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In Search of Sir Francis Drake
by Kathryn Gillett, Elizabethan England on Britannia
Portsmouth and the Mary Rose
27 Miles South-East of Southampton
The Historic Dockyard of
Portsmouth hosts a family of famous naval ships that are lovingly cared
for in their various stages of refurbishment. Lord Nelson's handsome
flagship, The HMS Victory, is so perfectly polished, it seems to be
awaiting the great admiral's inspection. I imagined his apparition
appearing on the upper deck, raising with his one good arm a spyglass to
his one good eye - looking far out to the horizon, still searching for
the sails of his foes, who too have long since gone.
On the other end of the
refurbishment spectrum, King Henry VIII's favorite flagship, the
once-magnificent Mary Rose, is now but a wooden skeleton that was
relatively recently brought up from her watery grave. This fabulous
archeological find was enduring a continuous shower of emulsions meant to
preserve her for further restoration. Although it seemed an uncomfortable,
cold and undignified treatment, it was performed with the best of
intentions by her caretakers who affectionately call her Rosie.
The Mary Rose sank in
1545, just 32 years before Drake began his circumnavigation of the globe.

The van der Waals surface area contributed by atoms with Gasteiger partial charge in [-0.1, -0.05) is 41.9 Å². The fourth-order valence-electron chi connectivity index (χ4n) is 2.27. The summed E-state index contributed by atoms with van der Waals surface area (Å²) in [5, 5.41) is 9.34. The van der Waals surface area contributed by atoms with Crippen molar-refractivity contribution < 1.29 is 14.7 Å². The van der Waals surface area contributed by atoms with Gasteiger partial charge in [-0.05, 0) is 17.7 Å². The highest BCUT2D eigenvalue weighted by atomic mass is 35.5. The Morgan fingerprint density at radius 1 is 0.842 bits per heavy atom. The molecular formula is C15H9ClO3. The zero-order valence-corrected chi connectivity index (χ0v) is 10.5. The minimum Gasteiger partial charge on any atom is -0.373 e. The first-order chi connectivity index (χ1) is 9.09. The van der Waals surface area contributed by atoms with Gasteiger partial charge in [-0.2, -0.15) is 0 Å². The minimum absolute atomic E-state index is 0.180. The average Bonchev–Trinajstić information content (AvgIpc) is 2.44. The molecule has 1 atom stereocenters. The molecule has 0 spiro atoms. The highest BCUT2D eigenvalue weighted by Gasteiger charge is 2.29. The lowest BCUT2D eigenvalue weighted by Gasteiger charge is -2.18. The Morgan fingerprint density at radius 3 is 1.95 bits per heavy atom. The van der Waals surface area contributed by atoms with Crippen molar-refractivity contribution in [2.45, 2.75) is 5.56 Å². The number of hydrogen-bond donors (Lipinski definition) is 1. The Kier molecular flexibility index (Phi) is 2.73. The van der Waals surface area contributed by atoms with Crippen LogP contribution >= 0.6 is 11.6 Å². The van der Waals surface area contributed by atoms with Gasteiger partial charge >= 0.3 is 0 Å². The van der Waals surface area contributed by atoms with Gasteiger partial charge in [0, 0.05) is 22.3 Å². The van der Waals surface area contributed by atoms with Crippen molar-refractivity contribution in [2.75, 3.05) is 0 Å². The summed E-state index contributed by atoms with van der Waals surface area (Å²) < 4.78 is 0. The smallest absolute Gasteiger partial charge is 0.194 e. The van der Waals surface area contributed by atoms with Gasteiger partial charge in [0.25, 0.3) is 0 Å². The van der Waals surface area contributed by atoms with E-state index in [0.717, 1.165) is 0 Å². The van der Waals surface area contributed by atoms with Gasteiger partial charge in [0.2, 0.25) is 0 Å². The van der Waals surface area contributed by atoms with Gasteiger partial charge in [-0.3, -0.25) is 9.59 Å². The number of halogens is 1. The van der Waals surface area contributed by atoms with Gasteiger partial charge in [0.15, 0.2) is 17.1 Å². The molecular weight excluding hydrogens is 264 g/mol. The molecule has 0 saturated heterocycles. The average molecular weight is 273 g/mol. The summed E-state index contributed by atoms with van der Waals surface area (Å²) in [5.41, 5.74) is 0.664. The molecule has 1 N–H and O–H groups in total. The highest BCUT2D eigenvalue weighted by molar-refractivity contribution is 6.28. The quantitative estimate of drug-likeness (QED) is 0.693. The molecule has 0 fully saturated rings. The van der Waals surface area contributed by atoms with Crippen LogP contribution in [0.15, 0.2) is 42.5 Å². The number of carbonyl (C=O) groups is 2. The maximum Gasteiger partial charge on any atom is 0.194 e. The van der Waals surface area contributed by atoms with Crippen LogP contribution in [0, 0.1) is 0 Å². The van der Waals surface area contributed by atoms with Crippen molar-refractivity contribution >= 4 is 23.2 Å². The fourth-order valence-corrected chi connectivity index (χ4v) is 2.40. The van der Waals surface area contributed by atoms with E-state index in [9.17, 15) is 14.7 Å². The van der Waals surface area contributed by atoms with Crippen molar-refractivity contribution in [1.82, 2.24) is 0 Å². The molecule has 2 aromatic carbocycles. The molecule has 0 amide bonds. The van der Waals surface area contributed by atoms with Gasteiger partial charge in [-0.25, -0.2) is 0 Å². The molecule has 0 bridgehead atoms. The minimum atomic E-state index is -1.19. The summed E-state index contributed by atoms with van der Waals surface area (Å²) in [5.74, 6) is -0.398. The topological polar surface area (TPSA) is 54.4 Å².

Therefore, my purpose in visiting the Mary Rose was to find a rich
library of information about the daily routine, navigational instruments,
and weaponry aboard the wooden vessels of the Tudor age. And, as I watched
the Mary Rose receive her continuous medicinal dousing, my thoughts
went back in time to imagine what the Mary Rose would have looked
like - a state-of-the-art Tudor war ship, heading out of Portsmouth to
meet the French in battle. Brilliantly painted, flags and standards
flying, decks choked with hundreds of soldiers, mariners and gunners. To
this day, no one knows exactly why, but as King Henry looked on, his
favorite ship, named after his much-loved sister, began to heel. In just
moments it had sunk, taking all those aboard with her.
What was an inestimable tragedy
in its day has become a priceless wealth of archeological information.
Lying in its seawater grave, covered in a protective casket of sediment
for hundreds of years, the ship and its artifacts were located in the late
1970s, and a series of excavations began. Since then, thousands of
artifacts have been recovered, amazingly well preserved after all these
navigational tools, ceramic containers, canons, ship's rigging, musical
instruments - even a backgammon table - are all on display, looking
much as they did over 450 years ago. As I wandered back in time through
the museum, I was amazed at the range of artifacts, and the excellence of
their condition. And so thankful that there are people today who are
dedicated enough to toil on very limited budgets to make such magnificent
stores of history available to us all.
Next Stop: Canterbury
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